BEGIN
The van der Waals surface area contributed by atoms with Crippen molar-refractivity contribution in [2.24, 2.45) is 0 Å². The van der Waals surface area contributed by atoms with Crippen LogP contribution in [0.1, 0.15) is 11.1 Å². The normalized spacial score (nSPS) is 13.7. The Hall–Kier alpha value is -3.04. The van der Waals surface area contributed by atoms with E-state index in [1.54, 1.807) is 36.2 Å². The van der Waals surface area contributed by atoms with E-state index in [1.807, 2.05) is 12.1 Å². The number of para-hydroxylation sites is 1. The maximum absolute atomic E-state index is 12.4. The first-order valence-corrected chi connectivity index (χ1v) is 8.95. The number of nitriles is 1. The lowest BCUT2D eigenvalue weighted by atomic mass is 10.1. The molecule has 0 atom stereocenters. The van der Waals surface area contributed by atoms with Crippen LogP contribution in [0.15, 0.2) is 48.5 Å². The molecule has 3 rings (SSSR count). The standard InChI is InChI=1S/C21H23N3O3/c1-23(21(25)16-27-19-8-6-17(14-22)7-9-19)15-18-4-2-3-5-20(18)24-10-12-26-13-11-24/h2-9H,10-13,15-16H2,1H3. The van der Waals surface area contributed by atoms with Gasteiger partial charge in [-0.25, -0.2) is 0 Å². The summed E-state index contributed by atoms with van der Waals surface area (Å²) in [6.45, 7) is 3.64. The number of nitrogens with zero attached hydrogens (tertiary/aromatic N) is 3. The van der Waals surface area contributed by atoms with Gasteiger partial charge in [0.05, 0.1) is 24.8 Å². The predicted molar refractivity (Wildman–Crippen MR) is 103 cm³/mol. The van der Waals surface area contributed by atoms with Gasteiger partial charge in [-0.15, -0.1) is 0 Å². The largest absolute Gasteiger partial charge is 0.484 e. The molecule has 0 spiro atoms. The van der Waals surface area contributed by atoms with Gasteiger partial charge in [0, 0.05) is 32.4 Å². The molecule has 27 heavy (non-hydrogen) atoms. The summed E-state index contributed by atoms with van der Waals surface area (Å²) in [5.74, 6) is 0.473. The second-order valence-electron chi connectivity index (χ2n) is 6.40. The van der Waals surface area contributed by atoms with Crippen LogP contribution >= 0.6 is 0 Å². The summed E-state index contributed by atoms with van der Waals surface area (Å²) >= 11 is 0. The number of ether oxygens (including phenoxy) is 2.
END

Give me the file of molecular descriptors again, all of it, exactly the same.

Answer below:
The van der Waals surface area contributed by atoms with Crippen molar-refractivity contribution in [2.24, 2.45) is 0 Å². The van der Waals surface area contributed by atoms with Crippen LogP contribution in [0.1, 0.15) is 11.1 Å². The normalized spacial score (nSPS) is 13.7. The Hall–Kier alpha value is -3.04. The van der Waals surface area contributed by atoms with E-state index in [1.54, 1.807) is 36.2 Å². The van der Waals surface area contributed by atoms with E-state index in [1.807, 2.05) is 12.1 Å². The number of para-hydroxylation sites is 1. The maximum absolute atomic E-state index is 12.4. The first-order valence-corrected chi connectivity index (χ1v) is 8.95. The number of nitriles is 1. The lowest BCUT2D eigenvalue weighted by atomic mass is 10.1. The molecule has 0 atom stereocenters. The van der Waals surface area contributed by atoms with Crippen LogP contribution in [0.15, 0.2) is 48.5 Å². The molecule has 3 rings (SSSR count). The standard InChI is InChI=1S/C21H23N3O3/c1-23(21(25)16-27-19-8-6-17(14-22)7-9-19)15-18-4-2-3-5-20(18)24-10-12-26-13-11-24/h2-9H,10-13,15-16H2,1H3. The van der Waals surface area contributed by atoms with Gasteiger partial charge in [-0.25, -0.2) is 0 Å². The summed E-state index contributed by atoms with van der Waals surface area (Å²) in [6.45, 7) is 3.64. The number of nitrogens with zero attached hydrogens (tertiary/aromatic N) is 3. The van der Waals surface area contributed by atoms with Gasteiger partial charge in [0.05, 0.1) is 24.8 Å². The predicted molar refractivity (Wildman–Crippen MR) is 103 cm³/mol. The van der Waals surface area contributed by atoms with Gasteiger partial charge in [-0.15, -0.1) is 0 Å². The largest absolute Gasteiger partial charge is 0.484 e. The molecule has 0 spiro atoms. The van der Waals surface area contributed by atoms with Gasteiger partial charge in [0, 0.05) is 32.4 Å². The molecule has 27 heavy (non-hydrogen) atoms. The summed E-state index contributed by atoms with van der Waals surface area (Å²) in [5.74, 6) is 0.473. The second-order valence-electron chi connectivity index (χ2n) is 6.40. The van der Waals surface area contributed by atoms with Crippen LogP contribution >= 0.6 is 0 Å². The summed E-state index contributed by atoms with van der Waals surface area (Å²) >= 11 is 0. The number of ether oxygens (including phenoxy) is 2.